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Cambodia: Red Cross marathon against mines

26-05-1999 News Release 99/21

To raise awareness of the plight of war victims and especially of people injured by anti-personnel mines, Chris Moon is attempting to run the length of Cambodia, from the northern town of Poipet to the southern port of Sihanoukville. Chris set off from the Thai-Cambodian border on 15 May and hopes to reach Sihanoukville by 31 May. The 700-km run is taking him through some of the country's most heavily mined areas.

Chris is well placed to talk about the problems encountered by mine victims. This former deminer, who in the past worked at clearing the fields in northwestern Cambodia which are now supporting the families of returnees, lost his lower right arm and his right leg during mine-clearance operations in Mozambique in 1995. The accident did not discourage him: less than a year after leaving hospital Chris completed the London Marathon in just over five and a half hours, raising funds for Cambodian mine victims. Since then he has undertaken several fund-raising runs for charities assisting the disabled, and in February 1998 he carried the Olympic torch into the stadium at the Nagano Winter Olympics in Japan.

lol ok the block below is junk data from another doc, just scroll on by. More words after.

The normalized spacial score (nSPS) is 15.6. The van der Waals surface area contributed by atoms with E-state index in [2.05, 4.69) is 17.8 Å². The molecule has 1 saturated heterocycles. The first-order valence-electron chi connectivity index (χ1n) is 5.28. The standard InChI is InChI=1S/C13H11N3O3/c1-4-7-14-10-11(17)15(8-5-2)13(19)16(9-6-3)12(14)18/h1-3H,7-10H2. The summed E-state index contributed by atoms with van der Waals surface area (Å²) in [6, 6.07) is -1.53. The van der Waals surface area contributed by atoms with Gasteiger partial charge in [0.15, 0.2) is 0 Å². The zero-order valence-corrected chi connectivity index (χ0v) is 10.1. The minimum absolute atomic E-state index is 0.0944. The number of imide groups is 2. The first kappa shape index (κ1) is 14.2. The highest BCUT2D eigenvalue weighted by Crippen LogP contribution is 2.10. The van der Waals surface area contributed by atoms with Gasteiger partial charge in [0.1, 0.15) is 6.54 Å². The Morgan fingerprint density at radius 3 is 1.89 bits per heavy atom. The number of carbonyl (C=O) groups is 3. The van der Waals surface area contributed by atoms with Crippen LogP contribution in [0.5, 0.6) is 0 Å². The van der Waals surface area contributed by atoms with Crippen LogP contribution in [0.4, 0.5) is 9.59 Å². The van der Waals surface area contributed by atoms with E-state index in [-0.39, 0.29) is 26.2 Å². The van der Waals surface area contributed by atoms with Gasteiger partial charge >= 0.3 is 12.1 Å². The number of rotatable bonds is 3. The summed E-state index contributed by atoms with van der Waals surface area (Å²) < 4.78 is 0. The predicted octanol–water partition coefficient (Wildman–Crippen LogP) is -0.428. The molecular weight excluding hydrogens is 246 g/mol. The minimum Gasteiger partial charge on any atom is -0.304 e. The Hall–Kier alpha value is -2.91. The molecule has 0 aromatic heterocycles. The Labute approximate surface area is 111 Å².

" I do not consider myself a victim " , says Chris, " I chose to be a deminer. People living in areas infested by mines do not have a choice. " For the Cambodian run he is receiving logistic support from the ICRC and is being encouraged by hundreds of Red Cross volunteers who gather to cheer him on his way.

While mine clearance has significantly reduced the threat to civilians in some areas, Cambodia remains one of the most heavily mined countries in the world. To demonstrate their support for the run and for the Ottawa treaty, which Cambodia is in the process of ratifying, the local authorities in Battambang province organized the destruction of a stockpile of some 700 mines and munitions in the presence of the media.